Migraine, its Causes and why it’s more common in Women

22 January, 2019

It’s not easy being an Indian woman. Traditionally, they are deemed as the caretakers of the family’s needs, but increasingly, their workload is multiplying as over 70% of married women are also working outside their homes. A culmination of their job responsibilities paired up with their traditional responsibility as the home-makers, the ‘perfect wife and mother’, means a lot of stress on these women.

Add to this the fact that women find it difficult to say ‘no’ and end up doing more at work than their male counterparts as well as always having to ‘prove’ that they can perform as well as any man at work, takes its toll on the woman’s health eventually. All this can lead to stress, anxiety, depression and yes, even migraines, so it’s definitely not easy being a woman!

Additionally, hormonal changes occurring throughout a woman’s life such as during puberty, post-pregnancy, before or during menstruation and during the process of menopause, are all also proven to contribute towards migraines. Some oral hormonal contraceptive pills are also known to trigger migraine headaches. The fluctuation in the estrogen levels at these instances is believed to influence cellular or cerebral vasculature excitability. This has lead to some school of thoughts declaring migraines a predominantly female disorder. In fact, women are four times more likely to get migraines than men. Women with migraine auras are also thought to be at greater risk for stroke, cardiac diseases and vascular mortality.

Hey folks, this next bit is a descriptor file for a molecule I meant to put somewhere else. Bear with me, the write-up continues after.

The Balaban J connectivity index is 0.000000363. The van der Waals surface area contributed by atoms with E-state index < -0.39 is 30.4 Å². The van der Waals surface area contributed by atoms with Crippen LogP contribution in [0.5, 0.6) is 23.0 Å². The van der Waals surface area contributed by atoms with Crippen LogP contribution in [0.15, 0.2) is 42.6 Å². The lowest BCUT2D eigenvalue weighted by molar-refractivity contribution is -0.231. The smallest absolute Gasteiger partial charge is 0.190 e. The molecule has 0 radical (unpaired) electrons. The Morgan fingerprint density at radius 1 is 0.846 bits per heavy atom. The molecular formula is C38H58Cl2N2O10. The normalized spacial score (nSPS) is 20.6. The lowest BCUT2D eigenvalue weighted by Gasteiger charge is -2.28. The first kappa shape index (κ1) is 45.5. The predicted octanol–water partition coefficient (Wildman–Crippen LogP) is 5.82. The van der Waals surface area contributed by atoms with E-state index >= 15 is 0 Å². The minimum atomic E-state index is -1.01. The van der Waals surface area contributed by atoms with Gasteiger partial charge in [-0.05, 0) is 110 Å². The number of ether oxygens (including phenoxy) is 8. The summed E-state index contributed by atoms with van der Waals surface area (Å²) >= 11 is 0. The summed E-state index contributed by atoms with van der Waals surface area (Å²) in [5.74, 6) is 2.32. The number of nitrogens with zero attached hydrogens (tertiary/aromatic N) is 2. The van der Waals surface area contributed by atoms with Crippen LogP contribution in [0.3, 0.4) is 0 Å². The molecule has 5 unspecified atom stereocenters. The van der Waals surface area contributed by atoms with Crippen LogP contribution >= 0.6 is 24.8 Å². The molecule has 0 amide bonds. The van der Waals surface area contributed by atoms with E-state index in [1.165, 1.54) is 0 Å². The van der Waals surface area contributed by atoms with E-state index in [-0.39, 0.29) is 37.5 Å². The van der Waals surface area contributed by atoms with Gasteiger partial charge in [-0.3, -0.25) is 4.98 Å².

Reports suggest that one in every three women is prone to migraines. But then, what are migraines? They are primarily a headache disorder which could be recurrent and moderate or severe in intensity. These searing headaches that feel like a hammering or banging inside the skull, are often accompanied by vision problems, nausea, vomiting, tingling in the limbs and an increased sensitivity towards light and sound. These headaches can be severely debilitating with some people becoming incapacitated for up to a week. Unfortunately there is no permanent cure available for them, only treatment with painkillers and medications to prevent their onset.

There is a reason why they say men are from Mars and women are from Venus, and it’s not just because of their thought process! The difference goes much deeper, in fact, down to their mast cells, a specific type of white blood cell. These mast cells play an important role in stress-related health issues such as migraines, irritable bowel syndrome, allergic disorders and autoimmune diseases. Female mast cells were found to have 8,000 differently expressed genes as compared to their male counterparts. These are linked to an increased activity in inflammatory substances contained within the mast cells, resulting in a more aggressive response culminating in diseases in the women.

This finding could be used as a stepping-stone towards making women less prone to migraines and other stress-related diseases.